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Gallaway, Ronald John - 1994
Gardiner, James Garfield - 1972
Gaudet, Ronald - 2003
Gibbings, Charles William - 1988
Gjesdal, J. Harvey - 1992
Gleave, Alfred Pullen - 2000
Gramiak, Larry Ronald - 2004
Grant, Douglas H. - 1995
Greenshields, John Edward Ross - 1988
Greyeyes, Harold - 1992

PortraitAlfred Pullen Gleave

Alf Gleave, farm leader who worked for social change, was born June 6, 1911 in Oxford County , Ontario . He came west with his family to a farm near Swanson in 1918. He received his primary schooling at Swanson and Donavon and high school in Perdue.

He launched into farming in the depression years of the 1930s, becoming a registered seed grower. He helped in the organization of the Biggar and District Credit Union and the Biggar Co-operative. In 1946 he became active in the United Farmers of Canada Saskatchewan section and was promptly elected secretary-treasurer of the Thirsk local.

That year he was chairman of a regional committee protesting prices received under the British Wheat Agreement and advocating a farmers' nondelivery strike.

In 1948 he became a UFC district director and in 1949 when the decision was taken to reorganize into the Saskatchewan Farmers Union he was actively involved. From 1950-52 he represented the SFU on the board of the Canadian Federation of Agriculture. Then the SFU withdrew from the CFA and with farm unions in four other provinces set up the Interprovincial Farm Union Council to take farm union views direct to Ottawa . In 1957 Alf began a five-year period as SFU president. He was a member of the advisory council to the Canadian Wheat Board, a member of the Economic Council of Canada and he represented farmers at International Wheat Agreement negotiations in 1959 and 1962.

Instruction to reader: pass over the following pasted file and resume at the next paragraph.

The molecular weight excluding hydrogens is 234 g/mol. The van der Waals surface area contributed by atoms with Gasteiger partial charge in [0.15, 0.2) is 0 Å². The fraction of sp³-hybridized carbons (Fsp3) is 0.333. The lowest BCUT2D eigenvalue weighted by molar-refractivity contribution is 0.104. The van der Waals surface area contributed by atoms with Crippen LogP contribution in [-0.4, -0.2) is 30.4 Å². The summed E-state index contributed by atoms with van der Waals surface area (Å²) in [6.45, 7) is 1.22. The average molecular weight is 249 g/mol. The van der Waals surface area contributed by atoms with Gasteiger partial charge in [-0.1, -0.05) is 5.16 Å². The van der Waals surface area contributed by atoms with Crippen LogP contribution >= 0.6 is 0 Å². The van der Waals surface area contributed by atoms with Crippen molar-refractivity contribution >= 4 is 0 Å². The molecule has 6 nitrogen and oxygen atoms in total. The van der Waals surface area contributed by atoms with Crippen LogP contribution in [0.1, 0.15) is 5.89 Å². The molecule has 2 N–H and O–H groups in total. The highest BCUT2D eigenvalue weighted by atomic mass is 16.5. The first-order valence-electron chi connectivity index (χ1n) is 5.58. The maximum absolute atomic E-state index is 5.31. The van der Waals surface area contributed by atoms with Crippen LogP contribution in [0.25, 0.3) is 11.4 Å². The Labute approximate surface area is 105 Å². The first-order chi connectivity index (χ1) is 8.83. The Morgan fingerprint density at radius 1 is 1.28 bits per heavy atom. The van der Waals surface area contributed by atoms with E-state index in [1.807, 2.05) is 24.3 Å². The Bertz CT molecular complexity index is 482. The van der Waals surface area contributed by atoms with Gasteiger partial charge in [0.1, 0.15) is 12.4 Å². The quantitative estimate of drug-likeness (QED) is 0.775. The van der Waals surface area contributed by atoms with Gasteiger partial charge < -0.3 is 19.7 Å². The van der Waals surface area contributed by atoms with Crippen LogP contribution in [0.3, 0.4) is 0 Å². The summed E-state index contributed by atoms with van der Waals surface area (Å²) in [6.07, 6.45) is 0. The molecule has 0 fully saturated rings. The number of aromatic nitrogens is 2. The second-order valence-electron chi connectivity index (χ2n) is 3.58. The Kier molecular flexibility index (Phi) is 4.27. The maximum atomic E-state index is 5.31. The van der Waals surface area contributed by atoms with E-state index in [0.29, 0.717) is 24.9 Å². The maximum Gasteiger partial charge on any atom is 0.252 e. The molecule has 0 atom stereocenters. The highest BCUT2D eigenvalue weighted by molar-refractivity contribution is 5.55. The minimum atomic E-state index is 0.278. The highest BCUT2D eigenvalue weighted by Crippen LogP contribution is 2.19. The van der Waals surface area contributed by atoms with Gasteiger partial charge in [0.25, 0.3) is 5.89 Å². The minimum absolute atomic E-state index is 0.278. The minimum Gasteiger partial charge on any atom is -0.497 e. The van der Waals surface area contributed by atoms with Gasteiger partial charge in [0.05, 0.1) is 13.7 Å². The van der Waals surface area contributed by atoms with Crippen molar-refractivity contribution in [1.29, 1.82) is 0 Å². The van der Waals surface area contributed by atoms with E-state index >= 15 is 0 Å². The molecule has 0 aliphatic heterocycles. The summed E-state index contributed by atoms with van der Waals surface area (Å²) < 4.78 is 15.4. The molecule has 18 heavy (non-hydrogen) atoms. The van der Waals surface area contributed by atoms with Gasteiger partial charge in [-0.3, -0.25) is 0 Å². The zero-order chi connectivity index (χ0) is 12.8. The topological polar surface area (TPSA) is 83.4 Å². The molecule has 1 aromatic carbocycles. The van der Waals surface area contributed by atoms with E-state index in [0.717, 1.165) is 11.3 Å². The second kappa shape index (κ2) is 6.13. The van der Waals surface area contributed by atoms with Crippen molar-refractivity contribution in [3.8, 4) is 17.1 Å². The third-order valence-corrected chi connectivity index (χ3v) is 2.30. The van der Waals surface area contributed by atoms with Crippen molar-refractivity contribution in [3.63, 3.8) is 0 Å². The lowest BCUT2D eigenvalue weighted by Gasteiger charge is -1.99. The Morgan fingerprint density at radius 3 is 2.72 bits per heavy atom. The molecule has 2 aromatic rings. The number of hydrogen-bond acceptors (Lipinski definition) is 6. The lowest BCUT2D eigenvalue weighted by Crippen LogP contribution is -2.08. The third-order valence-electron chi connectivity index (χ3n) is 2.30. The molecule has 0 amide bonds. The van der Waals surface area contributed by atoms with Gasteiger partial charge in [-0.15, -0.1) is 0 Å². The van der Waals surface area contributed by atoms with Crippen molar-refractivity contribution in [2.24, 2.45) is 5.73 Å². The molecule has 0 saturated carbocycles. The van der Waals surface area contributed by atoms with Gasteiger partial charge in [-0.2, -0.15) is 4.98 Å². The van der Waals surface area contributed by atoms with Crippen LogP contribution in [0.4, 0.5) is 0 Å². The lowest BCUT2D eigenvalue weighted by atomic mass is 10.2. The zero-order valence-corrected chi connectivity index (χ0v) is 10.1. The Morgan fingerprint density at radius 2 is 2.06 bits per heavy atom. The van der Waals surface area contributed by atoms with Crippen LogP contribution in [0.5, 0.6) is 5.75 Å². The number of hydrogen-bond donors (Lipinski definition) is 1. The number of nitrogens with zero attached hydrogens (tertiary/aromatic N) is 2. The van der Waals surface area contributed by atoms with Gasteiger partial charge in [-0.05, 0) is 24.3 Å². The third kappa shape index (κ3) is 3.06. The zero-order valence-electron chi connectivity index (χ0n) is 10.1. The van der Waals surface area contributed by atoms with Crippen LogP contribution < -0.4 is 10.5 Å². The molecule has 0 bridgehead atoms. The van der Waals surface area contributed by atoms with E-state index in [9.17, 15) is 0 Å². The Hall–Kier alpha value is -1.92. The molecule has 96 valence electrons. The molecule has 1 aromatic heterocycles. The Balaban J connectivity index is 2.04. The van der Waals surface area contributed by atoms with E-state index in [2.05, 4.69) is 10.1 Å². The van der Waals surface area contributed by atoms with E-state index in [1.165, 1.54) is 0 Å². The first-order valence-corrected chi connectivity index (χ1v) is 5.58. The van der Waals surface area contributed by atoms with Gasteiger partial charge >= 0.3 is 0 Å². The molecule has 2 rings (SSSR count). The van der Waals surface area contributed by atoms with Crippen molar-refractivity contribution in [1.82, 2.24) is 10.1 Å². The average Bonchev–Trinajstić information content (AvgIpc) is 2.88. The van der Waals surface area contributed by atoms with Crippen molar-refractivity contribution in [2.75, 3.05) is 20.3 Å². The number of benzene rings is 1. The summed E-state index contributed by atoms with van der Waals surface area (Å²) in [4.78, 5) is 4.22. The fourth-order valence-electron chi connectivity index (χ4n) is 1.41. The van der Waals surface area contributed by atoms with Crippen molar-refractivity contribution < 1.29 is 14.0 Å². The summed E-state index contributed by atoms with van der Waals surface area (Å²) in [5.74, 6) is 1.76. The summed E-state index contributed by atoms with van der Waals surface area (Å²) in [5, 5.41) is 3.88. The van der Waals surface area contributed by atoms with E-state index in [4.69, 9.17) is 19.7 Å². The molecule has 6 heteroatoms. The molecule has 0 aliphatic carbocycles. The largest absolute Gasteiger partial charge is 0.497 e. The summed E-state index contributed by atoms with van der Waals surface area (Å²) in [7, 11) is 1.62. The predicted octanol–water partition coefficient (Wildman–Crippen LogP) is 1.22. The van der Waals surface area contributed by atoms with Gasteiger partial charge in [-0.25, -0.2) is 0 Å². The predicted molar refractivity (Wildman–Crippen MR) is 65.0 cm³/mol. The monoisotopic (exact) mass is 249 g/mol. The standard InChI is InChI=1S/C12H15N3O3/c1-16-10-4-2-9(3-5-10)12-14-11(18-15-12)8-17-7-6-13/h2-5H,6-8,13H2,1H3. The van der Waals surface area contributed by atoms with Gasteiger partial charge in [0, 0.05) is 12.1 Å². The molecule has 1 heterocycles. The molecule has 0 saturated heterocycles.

During his term in office, Alf negotiated with CFA president H.H. Hannam, examining the prospects for one strong united voice for farmers. These negotiations did not succeed because of concerns that the strength of commercially based farm co-operatives in the CFA might water down the message of the direct membership farm unions. Alf did co-operate with other farm organizations in fostering a 1,200 farmer March on Ottawa in 1959 seeking deficiency payments on grain and a two-price system for wheat.

Canada 's farm unions then worked to spread their influence and in 1969 formed the National Farmers Union. Alf, by this time, had moved into politics and in 1968 had been elected Member of Parliament for Rosetown-Biggar, representing the New Democratic Party. He spoke out on western agricultural issues and took a prominent role in the Standing Committee on Agriculture. He was re-elected in 1972 for Saskatoon-Biggar and served until 1974.

In the late 1970s Alf spent six months in Europe , the Scandinavian and Third World countries studying agricultural conditions for a report to the Canadian International Development Agency (CIDA).

In retirement he wrote and had published a book on his years in farm organization and politics entitled "United We Stand, Prairie Farmers 1901-1975." He died in 1998.

Sponsored for the Saskatchewan Agricultural Hall of Fame 2000
by the National Farmers Union, the NFU Landis local, and
many long-time associates

 

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